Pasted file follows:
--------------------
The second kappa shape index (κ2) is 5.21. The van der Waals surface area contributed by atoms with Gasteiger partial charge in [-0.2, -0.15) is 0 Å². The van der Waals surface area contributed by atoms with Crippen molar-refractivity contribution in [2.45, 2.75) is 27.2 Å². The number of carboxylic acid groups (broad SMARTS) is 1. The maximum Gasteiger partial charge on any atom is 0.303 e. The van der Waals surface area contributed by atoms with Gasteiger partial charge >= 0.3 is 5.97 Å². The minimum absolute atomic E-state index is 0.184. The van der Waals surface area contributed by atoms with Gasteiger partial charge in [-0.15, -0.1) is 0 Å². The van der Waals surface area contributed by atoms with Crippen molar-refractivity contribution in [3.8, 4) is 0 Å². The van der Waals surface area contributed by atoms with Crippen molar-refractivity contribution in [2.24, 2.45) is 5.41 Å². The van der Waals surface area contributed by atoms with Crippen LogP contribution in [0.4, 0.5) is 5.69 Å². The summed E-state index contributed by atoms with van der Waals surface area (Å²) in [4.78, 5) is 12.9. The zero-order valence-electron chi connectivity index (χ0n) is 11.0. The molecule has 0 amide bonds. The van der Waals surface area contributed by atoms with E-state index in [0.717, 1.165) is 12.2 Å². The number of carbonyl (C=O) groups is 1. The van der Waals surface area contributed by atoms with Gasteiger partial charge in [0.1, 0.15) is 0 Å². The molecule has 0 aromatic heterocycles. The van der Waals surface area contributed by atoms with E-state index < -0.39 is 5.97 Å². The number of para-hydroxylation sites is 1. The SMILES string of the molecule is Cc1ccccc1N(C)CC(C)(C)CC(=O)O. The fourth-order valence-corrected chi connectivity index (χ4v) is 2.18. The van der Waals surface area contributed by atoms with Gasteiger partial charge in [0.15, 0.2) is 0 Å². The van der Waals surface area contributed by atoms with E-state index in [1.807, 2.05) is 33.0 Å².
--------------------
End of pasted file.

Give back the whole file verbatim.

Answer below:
The second kappa shape index (κ2) is 5.21. The van der Waals surface area contributed by atoms with Gasteiger partial charge in [-0.2, -0.15) is 0 Å². The van der Waals surface area contributed by atoms with Crippen molar-refractivity contribution in [2.45, 2.75) is 27.2 Å². The number of carboxylic acid groups (broad SMARTS) is 1. The maximum Gasteiger partial charge on any atom is 0.303 e. The van der Waals surface area contributed by atoms with Gasteiger partial charge >= 0.3 is 5.97 Å². The minimum absolute atomic E-state index is 0.184. The van der Waals surface area contributed by atoms with Gasteiger partial charge in [-0.15, -0.1) is 0 Å². The van der Waals surface area contributed by atoms with Crippen molar-refractivity contribution in [3.8, 4) is 0 Å². The van der Waals surface area contributed by atoms with Crippen molar-refractivity contribution in [2.24, 2.45) is 5.41 Å². The van der Waals surface area contributed by atoms with Crippen LogP contribution in [0.4, 0.5) is 5.69 Å². The summed E-state index contributed by atoms with van der Waals surface area (Å²) in [4.78, 5) is 12.9. The zero-order valence-electron chi connectivity index (χ0n) is 11.0. The molecule has 0 amide bonds. The van der Waals surface area contributed by atoms with E-state index in [0.717, 1.165) is 12.2 Å². The number of carbonyl (C=O) groups is 1. The van der Waals surface area contributed by atoms with Gasteiger partial charge in [0.1, 0.15) is 0 Å². The molecule has 0 aromatic heterocycles. The van der Waals surface area contributed by atoms with E-state index < -0.39 is 5.97 Å². The number of para-hydroxylation sites is 1. The SMILES string of the molecule is Cc1ccccc1N(C)CC(C)(C)CC(=O)O. The fourth-order valence-corrected chi connectivity index (χ4v) is 2.18. The van der Waals surface area contributed by atoms with Gasteiger partial charge in [0.15, 0.2) is 0 Å². The van der Waals surface area contributed by atoms with E-state index in [1.807, 2.05) is 33.0 Å².